A Stand-alone Synbiotic Treatment For The Prevention Of D-lactic Acidosis In Short Bowel Syndrome

A Stand-alone Synbiotic Treatment For The Prevention Of D-lactic Acidosis In Short Bowel Syndrome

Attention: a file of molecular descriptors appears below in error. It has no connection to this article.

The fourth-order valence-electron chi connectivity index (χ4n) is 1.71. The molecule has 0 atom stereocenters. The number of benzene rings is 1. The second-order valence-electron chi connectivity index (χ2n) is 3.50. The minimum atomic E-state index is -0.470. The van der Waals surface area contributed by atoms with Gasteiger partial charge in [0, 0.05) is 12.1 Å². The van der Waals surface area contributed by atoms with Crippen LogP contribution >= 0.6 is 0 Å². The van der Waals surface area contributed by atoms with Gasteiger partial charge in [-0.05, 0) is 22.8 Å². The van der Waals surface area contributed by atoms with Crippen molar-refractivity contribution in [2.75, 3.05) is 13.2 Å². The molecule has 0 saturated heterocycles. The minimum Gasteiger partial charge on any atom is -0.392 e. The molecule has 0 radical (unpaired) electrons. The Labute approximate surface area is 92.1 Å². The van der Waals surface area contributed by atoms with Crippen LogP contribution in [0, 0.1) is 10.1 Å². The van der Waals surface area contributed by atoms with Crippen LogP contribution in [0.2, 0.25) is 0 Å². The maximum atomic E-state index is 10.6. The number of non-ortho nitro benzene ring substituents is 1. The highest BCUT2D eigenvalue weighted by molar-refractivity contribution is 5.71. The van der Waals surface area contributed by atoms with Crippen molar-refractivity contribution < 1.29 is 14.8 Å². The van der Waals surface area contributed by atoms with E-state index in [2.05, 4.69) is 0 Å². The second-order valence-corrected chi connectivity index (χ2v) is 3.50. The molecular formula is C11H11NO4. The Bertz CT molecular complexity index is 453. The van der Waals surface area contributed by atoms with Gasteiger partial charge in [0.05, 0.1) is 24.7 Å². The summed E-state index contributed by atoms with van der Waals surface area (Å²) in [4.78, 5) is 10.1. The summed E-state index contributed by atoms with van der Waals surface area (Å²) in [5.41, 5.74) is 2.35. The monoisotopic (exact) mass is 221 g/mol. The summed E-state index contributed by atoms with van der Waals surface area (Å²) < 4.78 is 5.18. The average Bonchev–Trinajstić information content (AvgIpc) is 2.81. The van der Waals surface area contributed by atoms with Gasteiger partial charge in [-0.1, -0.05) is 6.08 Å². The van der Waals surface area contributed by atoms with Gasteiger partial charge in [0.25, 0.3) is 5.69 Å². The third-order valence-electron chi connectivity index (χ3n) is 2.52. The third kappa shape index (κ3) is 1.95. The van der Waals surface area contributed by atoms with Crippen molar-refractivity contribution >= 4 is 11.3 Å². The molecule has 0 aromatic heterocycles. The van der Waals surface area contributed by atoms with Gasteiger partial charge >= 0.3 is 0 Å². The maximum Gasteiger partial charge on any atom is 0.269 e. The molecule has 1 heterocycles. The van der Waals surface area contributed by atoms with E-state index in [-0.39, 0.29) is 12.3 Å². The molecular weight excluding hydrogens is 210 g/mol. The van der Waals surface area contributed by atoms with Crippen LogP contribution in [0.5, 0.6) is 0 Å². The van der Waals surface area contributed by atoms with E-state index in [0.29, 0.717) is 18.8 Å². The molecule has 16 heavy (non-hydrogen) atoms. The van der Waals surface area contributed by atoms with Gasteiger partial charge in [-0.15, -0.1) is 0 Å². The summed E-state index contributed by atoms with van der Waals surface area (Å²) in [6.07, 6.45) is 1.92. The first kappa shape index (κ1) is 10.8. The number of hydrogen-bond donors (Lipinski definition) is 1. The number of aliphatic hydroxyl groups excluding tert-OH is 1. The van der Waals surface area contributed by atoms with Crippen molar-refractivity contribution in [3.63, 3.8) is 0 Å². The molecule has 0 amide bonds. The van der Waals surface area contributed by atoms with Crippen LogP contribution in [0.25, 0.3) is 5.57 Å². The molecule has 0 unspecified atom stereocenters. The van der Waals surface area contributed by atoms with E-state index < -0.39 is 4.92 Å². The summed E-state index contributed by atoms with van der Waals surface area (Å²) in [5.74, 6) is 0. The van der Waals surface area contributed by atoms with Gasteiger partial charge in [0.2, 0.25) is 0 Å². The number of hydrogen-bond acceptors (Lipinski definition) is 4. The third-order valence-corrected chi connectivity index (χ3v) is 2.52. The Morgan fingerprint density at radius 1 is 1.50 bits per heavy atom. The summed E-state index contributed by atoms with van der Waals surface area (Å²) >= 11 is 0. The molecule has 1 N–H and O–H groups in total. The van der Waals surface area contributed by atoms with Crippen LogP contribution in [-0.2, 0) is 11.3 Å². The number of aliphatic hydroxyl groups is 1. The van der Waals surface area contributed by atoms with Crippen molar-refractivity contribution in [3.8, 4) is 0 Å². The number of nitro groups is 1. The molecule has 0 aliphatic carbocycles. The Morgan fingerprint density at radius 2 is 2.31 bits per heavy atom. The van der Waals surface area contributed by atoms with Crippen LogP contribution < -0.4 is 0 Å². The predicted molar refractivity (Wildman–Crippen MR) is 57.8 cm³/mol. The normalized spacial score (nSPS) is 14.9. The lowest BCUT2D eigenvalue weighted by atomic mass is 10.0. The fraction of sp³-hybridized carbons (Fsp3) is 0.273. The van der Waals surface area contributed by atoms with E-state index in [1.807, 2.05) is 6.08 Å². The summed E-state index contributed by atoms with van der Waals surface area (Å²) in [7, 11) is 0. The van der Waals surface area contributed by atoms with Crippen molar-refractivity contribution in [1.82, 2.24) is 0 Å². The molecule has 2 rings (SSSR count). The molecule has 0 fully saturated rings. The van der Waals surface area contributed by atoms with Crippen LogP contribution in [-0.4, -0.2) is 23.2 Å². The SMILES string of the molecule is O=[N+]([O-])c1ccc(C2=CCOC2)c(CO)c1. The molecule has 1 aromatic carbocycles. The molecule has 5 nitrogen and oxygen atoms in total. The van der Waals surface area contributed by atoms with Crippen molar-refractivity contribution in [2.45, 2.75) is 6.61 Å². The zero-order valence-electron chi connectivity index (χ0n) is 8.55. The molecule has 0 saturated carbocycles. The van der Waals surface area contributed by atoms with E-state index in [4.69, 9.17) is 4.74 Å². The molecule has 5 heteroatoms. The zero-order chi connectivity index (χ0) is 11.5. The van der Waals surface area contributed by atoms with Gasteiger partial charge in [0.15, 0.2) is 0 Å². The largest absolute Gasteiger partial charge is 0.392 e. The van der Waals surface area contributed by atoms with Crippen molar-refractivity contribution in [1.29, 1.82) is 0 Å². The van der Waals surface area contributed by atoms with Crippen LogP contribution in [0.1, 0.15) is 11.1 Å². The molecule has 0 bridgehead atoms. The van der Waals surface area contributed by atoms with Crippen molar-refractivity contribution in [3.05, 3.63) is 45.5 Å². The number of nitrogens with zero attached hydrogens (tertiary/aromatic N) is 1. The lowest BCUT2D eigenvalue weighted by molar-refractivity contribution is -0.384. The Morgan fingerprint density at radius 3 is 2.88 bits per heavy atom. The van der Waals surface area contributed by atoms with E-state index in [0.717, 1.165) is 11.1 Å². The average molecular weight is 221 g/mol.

A Stand-Alone Synbiotic Treatment for the Prevention of D-Lactic Acidosis in Short Bowel Syndrome Kazuhiro Takahashi , Hideo Terashima , Keisuke Kohno , and Nobuhiro Ohkohchi Organ Transplantation Gastroenterological and Hepatobiliary Surgery, Faculty of Medicine, Division of Clinical Medicine, Graduate School of the University of Tsukuba, Tsukuba, Japan Organ Transplantation Gastroenterological and Hepatobiliary Surgery, Faculty of Medicine, Division of Clinical Medicine, Graduate School of the University of Tsukuba, Tsukuba, Japan Organ Transplantation Gastroenterological and Hepatobiliary Surgery, Faculty of Medicine, Division of Clinical Medicine, Graduate School of the University of Tsukuba, Tsukuba, Japan Organ Transplantation Gastroenterological and Hepatobiliary Surgery, Faculty of Medicine, Division of Clinical Medicine, Graduate School of the University of Tsukuba, Tsukuba, Japan Organ Transplantation Gastroenterological and Hepatobiliary Surgery, Faculty of Medicine, Division of Clinical Medicine, Graduate School of the University of Tsukuba, Tsukuba, Japan Reprint requests: Hideo Terashima, MD, PhD, or Kazuhiro Takahashi, MD, Organ Transplantation Gastroenterological and Hepatobiliary Surgery, Faculty of Medicine, Division of Clinical Medicine, Graduate School of University of Tsukuba, 1-1-1, Tennoudai, Tsukuba-city, Ibaraki 305-8575, Japan. Tel. and Fax: +81 29 853 3221; E-mail: [email protected] or [email protected] Copyright 2013 by the International College of Surgeons This article has been cited by other articles in PMC. Synbiotics are combinations of probiotics and prebiotics that have recently been used in the context of various gastrointestinal diseases, including infectious enteritis, inflammatory bowel disease, and bowel obstruction. W Continue reading >>